by Larry Adam, Raymond James
As of the end of August, the index's year-to-date gains exceed 20%.
Record-setting earnings, official FDA approval of the Pfizer vaccine and anticipation that booster shots will begin in September helped drive equity markets steadily higher in August. The S&P 500 index, a common measure for U.S. large-cap performance, reached 12 highs during the month on its way to gains of roughly 3%.
Since Memorial Day, the S&P 500 has gained more than 7%, belying the idea that equity markets take the summer off.
“Summer strength continued in August, dispelling the myth that investors ‘sell in May and go away,’” said Raymond James Chief Investment Officer Larry Adam. “Investors looked past the resurgence in COVID-19 cases, which has had only limited impacts to economic momentum so far.”
U.S. Federal Reserve officials and most economists believe recent inflation will be transitory, though production bottlenecks and other supply issues are likely to continue for a while, according to Chief Economist Scott Brown.
The Federal Reserve is expected to start reducing (“tapering”) its monthly asset purchases – currently $120 billion – later this year. However, “any increase in short-term interest rates is still a long way off,” Brown said.
|12/31/20 Close||8/31/21 Close||Change
Year to Date
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Year to Date
U.S. Aggregate Bond Index
Performance reflects price returns as of market close on August 31, 2021. MSCI EAFE and the Bloomberg Aggregate Bond figures reflect August 30, 2021, closing values.
S&P 500 continues climb
The S&P 500 notched seven consecutive months of positive performance on its way to setting 53 record highs through the first eight months of the year. Sector rotation continues to transpire, but the S&P 500 breakout to new highs in August came on improved participation beneath the surface – a welcome sign technically for a market that had gotten fairly narrow. We continue to recommend a balanced, but pro-cyclical tilt to sector allocations.
Yield curve steepens slightly
Investor attentiveness intensified again, creating a see-saw effect with interest rates during August. For example, the 10-year Treasury yield stayed in a tight range between 1.22% and 1.36% through the month. The net result of this interim volatility was a slight steepening in the yield curve; intermediate and long-term rates were up while the short end finished pretty much where it started. Demand remains strong for shorter maturities.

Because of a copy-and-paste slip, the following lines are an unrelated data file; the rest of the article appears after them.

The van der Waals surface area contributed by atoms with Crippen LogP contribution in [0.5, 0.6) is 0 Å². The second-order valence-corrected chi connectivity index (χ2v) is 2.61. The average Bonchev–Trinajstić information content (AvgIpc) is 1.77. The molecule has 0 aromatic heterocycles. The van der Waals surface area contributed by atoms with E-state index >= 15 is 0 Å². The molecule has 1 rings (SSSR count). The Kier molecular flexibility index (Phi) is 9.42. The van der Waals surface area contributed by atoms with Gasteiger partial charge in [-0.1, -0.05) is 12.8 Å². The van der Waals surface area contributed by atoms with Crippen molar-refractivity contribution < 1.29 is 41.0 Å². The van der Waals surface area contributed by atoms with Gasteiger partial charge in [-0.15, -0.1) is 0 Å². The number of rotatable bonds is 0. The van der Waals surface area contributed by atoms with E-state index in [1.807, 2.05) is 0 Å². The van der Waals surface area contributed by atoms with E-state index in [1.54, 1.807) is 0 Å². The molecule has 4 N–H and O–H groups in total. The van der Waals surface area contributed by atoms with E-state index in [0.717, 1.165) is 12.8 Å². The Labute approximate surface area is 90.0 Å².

Geopolitics likely to affect federal policy debate
September brings a series of deadlines for fiscal policy, including the start of the fiscal year, the bipartisan infrastructure deal, the debt limit, and the path forward on the proposed $3.5 trillion reconciliation package. There is a lot that needs to be accomplished in a short time and the potential for policy-driven volatility remains high. We continue to expect Democrats looking to deliver a domestic policy win, as they head into the 2021 and the midterm elections.
International markets produce small gains
Assisted by continued progress in the quarterly corporate earnings growth season, markets in both Europe and Asia produced small monthly gains despite heightened inflation talk. The need for tighter central bank policy was apparent in South Korea, Mexico and Brazil during recent weeks, a discussion that will deepen in many other countries over the next year.
The bottom line
We remain positive on the fundamental backdrop for the capital markets. Earnings season finished well ahead of expectations for the fifth quarter in a row, and we believe upside remains for forward estimates. Investors can expect short-term volatility as we work through debates about taxes, infrastructure and the debt ceiling, but the fundamental and technical backdrop appear supportive of equities over the intermediate term.
Your financial advisor can help address questions about how current conditions may impact your holistic plan.